In a Facebook post yesterday I mentioned that it was fifty years since my great-grandmother died. I got several comments on this post, including: “why not give us more info about her life as there's always interesting facts coming from individual Russians history?”
For people who read Swedish, I provided a link to my memoir that gives an account for interesting facts from my family history. But this book is unlikely to be translated into English, so for my English-language friends I can tell the story again.
It is, however, impossible to tell any family history out of context so I need to start a long time ago, as long as the family chronicle goes, which is 1788 when a forefather, Paul Tietz, twenty years old and poor as a church mouse, came to Russia from Germany. At that time, Catherine the Great of Russia invited skilful Germans to come and contribute to Russia's well-being, which they doubtless did. But my ancestor was not part of that diaspora, who are better known as Volga-Germans. He belonged to a religious sect who were wandering to Palestine by way of Russia, but often got stuck somewhere in the steppes of Northern Caucasus where they could rent or buy land from local dukes and start wine production. Actually, I have already told part of this story.
Within two generations, the Tietz family got rich beyond imagination on wine and grain. My great-grandfather Jonathan Tietz was the youngest son of a miller, but he didn't have to rely on a trickster cat to make his fortune. His older brothers did try to cheat on him, but he was clever enough to resist. He wasn't particularly interested in the family business but preferred to use his share of income to support young artists and musicians. He was a good musician himself and even sang for a while in an opera house in Moscow.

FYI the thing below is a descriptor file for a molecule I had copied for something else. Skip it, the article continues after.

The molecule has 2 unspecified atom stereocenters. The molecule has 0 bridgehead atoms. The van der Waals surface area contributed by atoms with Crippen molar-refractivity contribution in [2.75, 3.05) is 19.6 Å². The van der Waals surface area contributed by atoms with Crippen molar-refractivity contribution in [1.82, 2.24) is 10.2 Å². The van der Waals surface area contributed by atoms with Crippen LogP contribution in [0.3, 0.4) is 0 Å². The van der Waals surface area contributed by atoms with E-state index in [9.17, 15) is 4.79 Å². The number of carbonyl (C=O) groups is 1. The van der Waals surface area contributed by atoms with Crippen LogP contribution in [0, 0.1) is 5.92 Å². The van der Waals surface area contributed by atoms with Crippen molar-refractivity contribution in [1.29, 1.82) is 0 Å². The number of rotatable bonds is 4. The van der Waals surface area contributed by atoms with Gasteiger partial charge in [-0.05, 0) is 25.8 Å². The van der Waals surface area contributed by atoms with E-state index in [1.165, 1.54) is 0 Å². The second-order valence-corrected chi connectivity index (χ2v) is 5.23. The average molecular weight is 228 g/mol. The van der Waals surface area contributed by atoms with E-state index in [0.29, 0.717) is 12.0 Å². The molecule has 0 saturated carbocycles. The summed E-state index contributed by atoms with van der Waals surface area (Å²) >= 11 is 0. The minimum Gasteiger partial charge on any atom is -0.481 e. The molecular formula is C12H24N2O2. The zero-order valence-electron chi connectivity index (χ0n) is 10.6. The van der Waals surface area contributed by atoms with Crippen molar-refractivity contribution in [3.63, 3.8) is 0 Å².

At that time it was usual for a young man to marry whoever their parents chose for them. Jonathan's father told him to travel to a particular little town where one of his business partners lived. He had two daughters. Jonathan was to choose one of them as his bride. Before he left, his mother told him: “When you have chosen, give her a box of chocolates, but tie it very hard with a ribbon and watch closely. If she cuts the ribbon with scissors, don't marry her, but if she ties up the ribbon no matter how hard the knot, she will be a good housewife”. Jonathan chose the older sister, Maria, and she untied the knot carefully and put the ribbon away in her sewing box. This does sound like a fairy tale, but no one in our family has ever cut a knot with scissors.
They were married and lived in the mill before Jonathan build a house of his own in the town of Pyatigorsk in Northern Caucasus. They had six children, but only three survived infancy. The oldest was my grandmother Elizabeth, or Elly.
To be continued.